Demons (1985) posits that going to a horror film is not a safe experience. That dread you feel – and now I’m directly addressing Italian teenagers going on a date, prepared to hold each other in fear or just make out in the seats, and badly dubbed at that – that tingle of anxiety you feel, badly dubbed teenagers, is rooted in a real threat. The movie might actually attack you. The movie might possess you, and make you grow long claws and send your eyes glowing and green bile oozing out of your mouth. This is a meta horror movie, though it doesn’t get much deeper than that. The rest is cinematography and style. Director Lamberto Bava is the son of Mario Bava, godfather of Italian horror (we should politely ignore that Lamberto Bava was fresh off 1984’s Monster Shark, aka Devil Fish, rightly skewered on Mystery Science Theater 3000). Perhaps even more significantly, the producer and co-writer is Dario Argento, and the film bears his mark, with its Suspiria color scheme (cool blues and deep reds), silly and perfunctory dialogue, elaborate setpieces, and a plot that relies upon dream logic – and so doesn’t bear close scrutiny. Argento apprentice Michele Soavi, himself an enormously talented horror director (Dellamorte Dellamore/Cemetery Man, The Church, Stage Fright), acted as assistant director, has a screenplay credit, and appears in the important role as the Man in the Mask. The score is by Claudio Simonetti of Goblin. So Demons has a strong pedigree, and in some ways it plays as a Greatest Hits of 80’s Italian horror. It’s also utterly ridiculous, but that’s to be expected.
As with Suspiria (1977), Demons opens with a young woman (Natasha Hovey) taking an urban trip into a metaphorical black forest, fraught with phantoms (an inexplicable masked face glimpsed in the darkness of a subway train’s window) and ominous synthesizer music. The masked face belongs to a stranger (Soavi) who, judging by the jump-scare editing, can teleport to anywhere is scariest. He’s handing out free passes to an anonymous film screening at an old movie house in Berlin. The girl, Cheryl, asks for an extra pass for her friend Kathy (Paola Cozzo). The theater, as seen in exteriors (the Metropol theater in Berlin, built in 1906), is a formidable fortress, and Cheryl, Kathy, and various other theatergoers, including a blind man, a pimp, and his two hookers, will spend the rest of the film fighting for their lives within its walls. In the lobby a motorcycle and samurai sword are on display, apparently just so they can be used in the climax. Posters are glimpsed for Herzog’s Nosferatu (1979), Argento’s giallo Four Flies on Grey Velvet (1971), and the forgotten all-star concert movie No Nukes (1980). The movie-within-a-movie is along the lines of The Evil Dead (1981), with teenagers discovering the tomb of Nostradamus and reading lines which immediately cause demonic possession (as Nostradamus predicted). The first sign of possession is a cut on the face, and as a character in the film notices the symptom, a woman in the audience finds that she’s bleeding on her cheek. She inspects her face in a bathroom mirror, and it spouts pus like a geyser. Then come the claws and the green, mouth-filling goo. As the possession spreads and demons stalk the hallways and projection booth, the audience barricades itself into the theater balcony.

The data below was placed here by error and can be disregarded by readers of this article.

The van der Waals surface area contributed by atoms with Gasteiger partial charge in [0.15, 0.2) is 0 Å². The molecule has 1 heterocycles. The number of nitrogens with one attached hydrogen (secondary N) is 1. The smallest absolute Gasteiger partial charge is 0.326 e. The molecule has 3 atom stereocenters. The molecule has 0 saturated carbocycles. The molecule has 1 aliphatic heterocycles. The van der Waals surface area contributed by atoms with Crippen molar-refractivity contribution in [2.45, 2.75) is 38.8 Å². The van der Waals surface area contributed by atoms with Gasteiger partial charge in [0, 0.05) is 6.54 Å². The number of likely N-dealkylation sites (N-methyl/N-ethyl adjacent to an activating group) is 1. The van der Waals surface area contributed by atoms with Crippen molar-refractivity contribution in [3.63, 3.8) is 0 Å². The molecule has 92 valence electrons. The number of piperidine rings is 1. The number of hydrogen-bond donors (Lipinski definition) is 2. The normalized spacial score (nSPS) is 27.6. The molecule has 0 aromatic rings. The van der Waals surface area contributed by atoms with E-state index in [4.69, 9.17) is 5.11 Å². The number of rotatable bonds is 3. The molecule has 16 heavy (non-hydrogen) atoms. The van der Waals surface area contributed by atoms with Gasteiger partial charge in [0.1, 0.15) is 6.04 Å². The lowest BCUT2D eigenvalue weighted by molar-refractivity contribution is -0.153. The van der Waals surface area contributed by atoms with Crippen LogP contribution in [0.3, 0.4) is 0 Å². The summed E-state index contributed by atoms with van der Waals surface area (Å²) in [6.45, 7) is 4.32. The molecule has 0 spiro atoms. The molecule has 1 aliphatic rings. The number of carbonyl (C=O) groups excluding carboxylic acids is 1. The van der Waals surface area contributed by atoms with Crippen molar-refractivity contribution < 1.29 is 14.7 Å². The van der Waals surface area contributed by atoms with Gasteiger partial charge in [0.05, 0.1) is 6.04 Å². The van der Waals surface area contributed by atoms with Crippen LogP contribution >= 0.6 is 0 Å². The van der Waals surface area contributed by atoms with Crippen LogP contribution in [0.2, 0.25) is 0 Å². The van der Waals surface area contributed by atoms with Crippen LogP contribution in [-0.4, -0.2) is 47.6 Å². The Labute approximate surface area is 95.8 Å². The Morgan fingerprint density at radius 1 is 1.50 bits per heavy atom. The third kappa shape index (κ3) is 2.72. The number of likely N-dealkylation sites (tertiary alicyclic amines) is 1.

Apart from the Suspiria and Inferno color schemes (strikingly shot by cinematographer Gianlorenzo Battaglia), both The Evil Dead and George Romero’s zombie trilogy are the film’s obvious touchstones: the characters are under a Romero-like siege, and the possessed like to spring up with claws extended and eyes glowing, a la Sam Raimi’s film. It’s also as gory as the genre now required, with eyes gouged and flesh shredded. When I first saw this film on VHS in the 90’s, I was captivated by the claustrophobic, nightmarish feel of the movie and its rich colors – but I hadn’t yet seen Suspiria, which did it all before, and to superior effect. This revisit was a bit disappointing – the characters are truly grating, though the unintentionally funny dialogue helps – but I am still impressed by the film’s theater-bound setting and its Argento-ized style. Most memorable is the climax, which discards all reason and features a young stud driving over the theater seats on a motorcycle, hacking at zombie-like demons with the sword, before a helicopter crashes through the ceiling…which proceeds to hack everyone up some more with its rotor blades. The soundtrack features Mötley Crüe, Rick Springfield, Saxon, and others, plus perhaps the greatest use of Billy Idol’s “White Wedding” ever, as thugs snort cocaine out of a Coca-Cola can, then spill it all over themselves. The coda becomes apocalyptic – the survivors emerge from the theater to discover that demons have destroyed Berlin, and they join up with rebels – including a gun-toting child – who act as though the apocalypse has been going on for months. By this point in Demons, you’ll have learned to just go with it.